Saturday, March 23, 2013

On "The Sagas of the Icelanders" ***

This anthology provides a taste of what Icelandic peoples were writing in the Middle Ages. Most of the sagas here were written down between 1200 and 1400, with the actual tales taking place around 900 to 1100, as Iceland moved from being heathen to Christian. This puts an interesting spin on many of the stories, as the authors sometimes find a need to put a good word in for Christianity, yet they do so largely without saying too much negative about the former ways: those before Christianity were heroes living large. Interestingly, their often murderous actions don't seem all that different after their conversion. Still, I can see why the Icelandics were viewed as perhaps the greatest poets of the era among the Scandinavian peoples. For such a small population, they put together a remarkably interesting body of work.

An interesting trait of all of the sagas is how they weave in history and genealogy. This weaving makes them seem like actual histories, while in fact, so the introduction notes, most of them were to a large extent fiction.

The longest of the sagas in the book is Egil's Saga. It recounts the heroic life of Egil Skallagrimson, but really, the tale starts several generations earlier, with a family in Norway and a man who remarries in old age. By this young wife, he has two children who, upon his death, are disinherited by the family of the first wife. This sets up much of the violence that follows--and the family's move to Iceland. On the death of the holder of the father's land, a man named Thorolf takes over, but the disinherited portion of the family is not given a portion of the land. Two members of this family take positions in the king's court thereafter and spread vicious rumors about Thorolf. Though loyal to the king to the nth degree (paying great amounts of tribute on various raids that he goes on), Thorolf falls into disfavor. It is believed that Thorolf is keeping back riches for himself and is plotting to become king of the northlands of Norway. Eventually, the king invades Thorolf's land and kills the man. His relatives take vengeance, including Skallagrim, and after this, they banish themselves to Iceland for safety. Finally, Egil enters the story, as a child. His father marries back into the Norwegian line, but his descendents are denied inheritance of the land, and Egil reaps revenge. Various viking raids are recounted. And finally, Egil grows old and settles down to full-time life in Iceland, where in one of his last acts he banishes another family who tries to steal his son's land. The Norwegian family disputes that largely escaped Iceland now come to rest in the new country.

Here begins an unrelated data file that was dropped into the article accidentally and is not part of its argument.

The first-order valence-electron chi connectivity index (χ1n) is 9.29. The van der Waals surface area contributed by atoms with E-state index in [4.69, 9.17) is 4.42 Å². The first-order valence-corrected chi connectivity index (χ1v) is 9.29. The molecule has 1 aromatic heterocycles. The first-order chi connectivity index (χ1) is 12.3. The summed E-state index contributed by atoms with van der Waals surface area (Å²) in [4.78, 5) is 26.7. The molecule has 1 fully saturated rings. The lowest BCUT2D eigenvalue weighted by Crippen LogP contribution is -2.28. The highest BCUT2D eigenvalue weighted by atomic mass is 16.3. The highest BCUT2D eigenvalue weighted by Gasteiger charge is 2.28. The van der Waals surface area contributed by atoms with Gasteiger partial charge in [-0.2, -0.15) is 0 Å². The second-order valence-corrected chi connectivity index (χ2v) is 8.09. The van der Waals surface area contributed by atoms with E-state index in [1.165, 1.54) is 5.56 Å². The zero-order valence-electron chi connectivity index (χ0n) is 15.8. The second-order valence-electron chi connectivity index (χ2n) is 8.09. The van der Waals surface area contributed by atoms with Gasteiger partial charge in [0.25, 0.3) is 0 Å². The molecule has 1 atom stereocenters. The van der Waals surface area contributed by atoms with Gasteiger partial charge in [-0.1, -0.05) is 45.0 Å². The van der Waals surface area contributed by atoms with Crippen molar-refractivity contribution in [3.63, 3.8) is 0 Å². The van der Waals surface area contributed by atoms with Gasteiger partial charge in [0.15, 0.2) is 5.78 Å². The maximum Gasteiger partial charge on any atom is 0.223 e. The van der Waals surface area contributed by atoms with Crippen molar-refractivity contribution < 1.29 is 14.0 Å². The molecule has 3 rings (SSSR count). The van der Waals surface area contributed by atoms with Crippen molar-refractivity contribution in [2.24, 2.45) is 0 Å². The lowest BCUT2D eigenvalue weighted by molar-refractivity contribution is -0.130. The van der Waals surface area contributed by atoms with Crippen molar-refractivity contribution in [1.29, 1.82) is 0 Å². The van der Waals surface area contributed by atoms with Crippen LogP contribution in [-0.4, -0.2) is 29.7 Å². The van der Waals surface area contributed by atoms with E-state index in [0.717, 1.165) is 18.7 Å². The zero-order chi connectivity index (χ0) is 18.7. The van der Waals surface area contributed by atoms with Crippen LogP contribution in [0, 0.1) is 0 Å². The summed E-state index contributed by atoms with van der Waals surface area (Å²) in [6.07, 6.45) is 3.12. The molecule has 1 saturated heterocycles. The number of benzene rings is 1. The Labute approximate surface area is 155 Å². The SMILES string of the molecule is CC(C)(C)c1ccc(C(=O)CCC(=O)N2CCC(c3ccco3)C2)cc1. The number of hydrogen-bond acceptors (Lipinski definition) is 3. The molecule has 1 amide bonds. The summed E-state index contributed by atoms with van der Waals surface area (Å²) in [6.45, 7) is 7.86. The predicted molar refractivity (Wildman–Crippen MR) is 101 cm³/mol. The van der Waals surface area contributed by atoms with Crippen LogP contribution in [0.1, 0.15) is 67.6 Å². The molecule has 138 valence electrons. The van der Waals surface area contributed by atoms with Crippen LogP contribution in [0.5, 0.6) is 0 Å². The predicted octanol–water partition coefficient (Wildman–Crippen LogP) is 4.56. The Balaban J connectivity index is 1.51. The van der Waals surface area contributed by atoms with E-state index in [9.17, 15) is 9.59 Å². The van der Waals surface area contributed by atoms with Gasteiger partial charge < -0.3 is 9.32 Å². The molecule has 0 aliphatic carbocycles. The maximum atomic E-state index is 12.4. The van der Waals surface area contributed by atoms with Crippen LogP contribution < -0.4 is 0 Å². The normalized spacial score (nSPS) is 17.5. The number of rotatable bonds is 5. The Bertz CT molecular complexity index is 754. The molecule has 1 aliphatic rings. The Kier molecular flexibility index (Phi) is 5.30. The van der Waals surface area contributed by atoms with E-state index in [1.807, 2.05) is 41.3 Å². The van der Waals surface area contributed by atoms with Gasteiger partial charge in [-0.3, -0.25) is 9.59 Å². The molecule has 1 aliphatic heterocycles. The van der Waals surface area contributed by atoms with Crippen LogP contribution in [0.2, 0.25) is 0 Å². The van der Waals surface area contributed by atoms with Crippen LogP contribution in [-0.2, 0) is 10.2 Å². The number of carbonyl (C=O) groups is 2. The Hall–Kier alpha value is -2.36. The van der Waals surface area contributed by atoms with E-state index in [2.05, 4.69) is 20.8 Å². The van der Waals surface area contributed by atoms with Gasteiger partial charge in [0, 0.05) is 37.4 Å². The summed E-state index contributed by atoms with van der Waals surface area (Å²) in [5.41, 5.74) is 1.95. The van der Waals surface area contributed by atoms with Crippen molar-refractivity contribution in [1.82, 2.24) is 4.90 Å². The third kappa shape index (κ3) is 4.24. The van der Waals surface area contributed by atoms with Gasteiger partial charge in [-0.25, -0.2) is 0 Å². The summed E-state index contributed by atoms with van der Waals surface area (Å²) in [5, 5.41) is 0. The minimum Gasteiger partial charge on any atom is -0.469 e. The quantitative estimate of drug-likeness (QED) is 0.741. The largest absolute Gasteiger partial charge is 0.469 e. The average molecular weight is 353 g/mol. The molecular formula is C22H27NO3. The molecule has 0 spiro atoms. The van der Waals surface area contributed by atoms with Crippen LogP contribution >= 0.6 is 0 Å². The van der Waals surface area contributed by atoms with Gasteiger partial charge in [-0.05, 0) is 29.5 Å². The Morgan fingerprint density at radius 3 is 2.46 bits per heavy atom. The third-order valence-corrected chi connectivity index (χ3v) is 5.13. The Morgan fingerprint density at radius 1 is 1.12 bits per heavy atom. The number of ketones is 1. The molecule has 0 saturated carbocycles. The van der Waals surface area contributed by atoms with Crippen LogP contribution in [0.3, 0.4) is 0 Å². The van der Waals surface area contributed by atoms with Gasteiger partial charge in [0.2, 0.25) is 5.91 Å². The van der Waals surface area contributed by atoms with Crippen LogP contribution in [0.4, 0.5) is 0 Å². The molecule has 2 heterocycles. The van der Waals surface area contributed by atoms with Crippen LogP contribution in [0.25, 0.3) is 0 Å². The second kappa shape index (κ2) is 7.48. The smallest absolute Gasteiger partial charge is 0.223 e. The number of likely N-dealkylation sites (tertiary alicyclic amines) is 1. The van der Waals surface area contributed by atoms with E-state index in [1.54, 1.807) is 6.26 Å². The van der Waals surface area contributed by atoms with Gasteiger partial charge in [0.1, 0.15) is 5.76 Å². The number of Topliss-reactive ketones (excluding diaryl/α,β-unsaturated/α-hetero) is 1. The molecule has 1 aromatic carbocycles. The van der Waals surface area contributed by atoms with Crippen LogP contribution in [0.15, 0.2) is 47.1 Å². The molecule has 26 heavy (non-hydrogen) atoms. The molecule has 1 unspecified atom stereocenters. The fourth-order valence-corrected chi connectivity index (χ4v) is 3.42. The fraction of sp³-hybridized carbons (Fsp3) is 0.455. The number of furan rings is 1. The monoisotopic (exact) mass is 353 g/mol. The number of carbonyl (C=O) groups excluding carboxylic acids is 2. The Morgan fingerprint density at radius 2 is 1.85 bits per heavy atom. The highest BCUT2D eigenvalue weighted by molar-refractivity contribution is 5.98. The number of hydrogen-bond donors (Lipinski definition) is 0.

The Saga of the People of Vatnsdal focuses more on a community (i.e., a family or group thereof) than any one person. As such, I found it a bit difficult to follow insofar as there was no center around which to focus my interest. Some individual chapters were engaging. Of the most pleasing were the tales of Ingimund and his sons Thorstein and Jokul (causing much confusion here, many relatives bear the same name). Ingimund lives in Norway and has no interest in moving to Iceland, but a seer prophesies that he will, and eventually, he lets destiny persuade him act accordingly. Once there, he builds a notable homestead and later in the narrative, in kindness, takes in a man no neighbors want living with them. This man one day kills Ingimund when he casts a spear at him, others having previously bothered the man about fishing in a certain river. Ingimund returns home, half a spear still in him, and dies. His sons Thorstein and Jokul decide to exact revenge. Thorstein throughout is the reasoned one, Jokul the hothead. Luckily, the brothers get to the man before his mother, a witch, can cast a spell on them--the brothers kill both. Despite such violence, by and large, Thorstein's more reasoned way of living generally wins out, and the family has peace. (In one interesting episode, a haughty man nearly bumps Thorstein into a fire at a festival Thorstein himself hosts. Jokul knocks the man down. For the insult, the men decide to duel. Thorstein, in an effort to put off the duel, in a manner characteristic of his general generosity, actually places himself under the man's onerous conditions for peace, but when the man insults the family in the process, Thorstein's proffered peace is rescinded. Weather keeps the duel from occurring, and later, when the man and his cohorts attempt to exact more ruin, Thorstein and Jokul gather more men and, with mere threats, send the ruffians packing.) Overall, this saga seemed more concerned with families finding peaceful means to live together than with heroic accounts of battles and adventures.